And I thought, okay, okay, this is excellent.
I do not deserve more.
This is what you stash away and hope to remember when your time on the earth is just about over.”
— William Booth
If you haven’t been reading Rebecca’s nature blog, Rebecca In The Woods, you should be! She’s a fantastic writer, and always has interesting observations about the natural world. She also has a link to my Cuteness Scale Poll, which if you haven’t taken yet you should! I’ve only had 12 people take it so far, I’m shooting for a much larger sample size before I start doing any stats. We need significant numbers here people, so let’s go!
And in the meantime, also check out Rebecca’s blog. Makes for some great reading!
It’s that time again – time for one of my irregular collections of wildlife and conservation links from around the web that have caught my eye. Bird-heavy, as always. Enjoy.
- In Praise of Boring, Local Field Sites. This one brought back fond memories of doing my senior research project at my undergrad college’s nature preserve, a patch of unremarkable second-growth forest that I really loved.
- Another post that brought back undergrad memories: turacos are a really cool group of African birds, and the only birds in the world with genuine green pigment (the reason we talked about them in ornithology class).
- I freaking love antlions, and the melodramatic sound effects in this close-up video of one trapping and killing an ant are fantastic.
- Remember I lived in Wisconsin until this June? They had their first wolf hunt last year. It was supposed to increase public tolerance of wolves. It…
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I just got back from spending 13 days in the Yellowstone/Grand Teton area with my family. There will most likely be a series of blogs about this epic travel journey (and epic it was) once I go through all my pictures and videos, which may take days. I take a lot of pictures.
While you’re waiting breathlessly for my next post, read this book: Merle’s Door: Lessons from a Freethinking Dog, by Ted Kerasote. It’s quite good. Excellent, really. I picked it up at a Goodwill somewhere, liking the picture on the cover (Merle the dog on a mountain top) and I’m glad I did. I’d even consider paying full price for this one, which is saying a lot since I buy most of my books from Goodwill for $1 or less.
|Bogie is particularly enthralled with the book.|
However, I would not recommend reading the ending on a plane, especially not while sitting between a middle-aged man and a just-barely-post-adolescent man, both strangers. I cried. Twice. Well, I did manage to keep in the body-heaving sobs, but my eyes definitely teared up. If this book doesn’t at least give your heart a wrench, you probably don’t have a soul. I don’t normally cry when I read– in fact, I can’t really think of any other time reading when I was tempted to (not even when J.K. Rowling offed Dumbledore- but I think I was in shock)– so that says something about the poignancy of the subject and the writing.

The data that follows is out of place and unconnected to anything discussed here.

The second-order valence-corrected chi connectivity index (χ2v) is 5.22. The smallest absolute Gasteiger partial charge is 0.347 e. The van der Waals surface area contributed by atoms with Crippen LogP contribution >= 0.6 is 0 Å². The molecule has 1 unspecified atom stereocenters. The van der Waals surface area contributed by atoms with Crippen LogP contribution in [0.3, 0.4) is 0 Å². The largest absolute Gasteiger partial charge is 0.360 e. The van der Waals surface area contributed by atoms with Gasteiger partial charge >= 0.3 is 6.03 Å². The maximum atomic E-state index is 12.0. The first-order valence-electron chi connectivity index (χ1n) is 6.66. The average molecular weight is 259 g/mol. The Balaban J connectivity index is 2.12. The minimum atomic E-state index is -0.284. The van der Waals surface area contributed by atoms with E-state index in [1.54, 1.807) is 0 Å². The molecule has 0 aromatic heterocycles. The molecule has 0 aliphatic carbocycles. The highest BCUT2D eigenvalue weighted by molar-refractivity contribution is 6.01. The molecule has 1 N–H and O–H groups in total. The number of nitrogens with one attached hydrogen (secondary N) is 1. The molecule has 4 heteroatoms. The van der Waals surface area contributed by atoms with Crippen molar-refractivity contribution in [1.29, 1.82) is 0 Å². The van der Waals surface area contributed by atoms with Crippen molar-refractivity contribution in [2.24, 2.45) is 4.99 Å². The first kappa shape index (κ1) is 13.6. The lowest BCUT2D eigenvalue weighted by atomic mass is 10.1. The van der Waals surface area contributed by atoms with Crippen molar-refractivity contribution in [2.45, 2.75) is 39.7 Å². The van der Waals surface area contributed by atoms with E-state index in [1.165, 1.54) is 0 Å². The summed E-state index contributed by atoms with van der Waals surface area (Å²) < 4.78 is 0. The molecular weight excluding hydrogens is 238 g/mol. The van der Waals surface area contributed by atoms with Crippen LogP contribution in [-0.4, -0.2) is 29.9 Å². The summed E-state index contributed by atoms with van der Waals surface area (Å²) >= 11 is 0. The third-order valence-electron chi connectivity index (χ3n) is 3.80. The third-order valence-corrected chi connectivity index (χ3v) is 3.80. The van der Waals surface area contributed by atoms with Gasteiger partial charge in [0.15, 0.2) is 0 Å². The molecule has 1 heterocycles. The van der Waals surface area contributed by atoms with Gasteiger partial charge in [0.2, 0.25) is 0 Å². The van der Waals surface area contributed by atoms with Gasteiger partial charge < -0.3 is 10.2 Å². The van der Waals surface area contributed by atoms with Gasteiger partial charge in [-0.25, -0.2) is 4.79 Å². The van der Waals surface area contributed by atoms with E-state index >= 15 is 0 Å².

The book is set out West, primarily in Kelly, Wyoming (in the shadows of the Tetons, where we were on vacation). Basically, the book is about Ted and his dog, Merle, and their lives together, starting when Ted finds Merle in the Utah desert and ending with Merle’s death (hence the plane sobbing). The book not only follows the relationship of Ted and Merle, but also delves into the relationships between people and dogs, where they originated, and how those relationships have evolved since then. Excellent writing, excellent subject, excellent book.
|Our pets have it rough in the Smith household.|
From the prologue:
“This is the story of one dog, my dog, Merle. It’s also the story of every dog who must live in an increasingly urbanized world, and how these dogs might lead happier lives if we changed some of our behavior rather than always trying to change theirs.
…[W]hat he taught me about living with a dog can be applied anywhere. His lessons weren’t so much about giving dogs physical doors to the outside world, although that’s important, but about providing ones that open onto the mental and emotional terrain that will develop a dog’s potential. His lessons weren’t about training, but about partnership. They were never about method; they were about attitude.And at the heart of this attitude is a person’s willingness to loosen a dog’s leash– in all aspects of its life– and, whenever practical, to take off its leash completely, allowing the dog to learn on its own, following its nose and running free.”
Ted Kerasote’s website, with information about this book and his others, including newer books about his dog after Merle:
Merle’s Door: Lessons from a Freethinking Dog, by Ted Kerasote.
c. 2007 by Harcourt, Inc.
|Vedauwoo, Wyoming 2011|
|Washington D.C. 2011|
I like to think that everything is made up of words. If you looked deep enough, instead of atoms you’d find that everything is a microscopic mass of words, quietly composing themselves into living things. Like atoms, words are always moving, vibrating in place with possibility, giving everything definition and substanance.
|Pisgah National Forest, North Carolina 2010|
|Empidonax flycatcher, Erie Pennsylvania 2011|
|Glacier National Park, Montana 2009|
I want to be a translator.
I want my words, the words of me, my essence, to be part of the words of the world. That’s all anyone wants, to be part of their surroundings, to be a thread in the fabric of life, to be part of the whole. If my thread wasn’t here, who would be in my place? Without my words, my noise, what sound would there be? There would be words to fill my gap, but the whole composition would be altered. Or so I choose to believe.
|Cooper’s Hawk, Erie Pennsylvania 2011|
|Zion National Park, Utah 2008|
We all need to be spoken and read.
|Aullwood Audubon Center and Farm, Dayton Ohio 2009|
|New York City, New York 2011|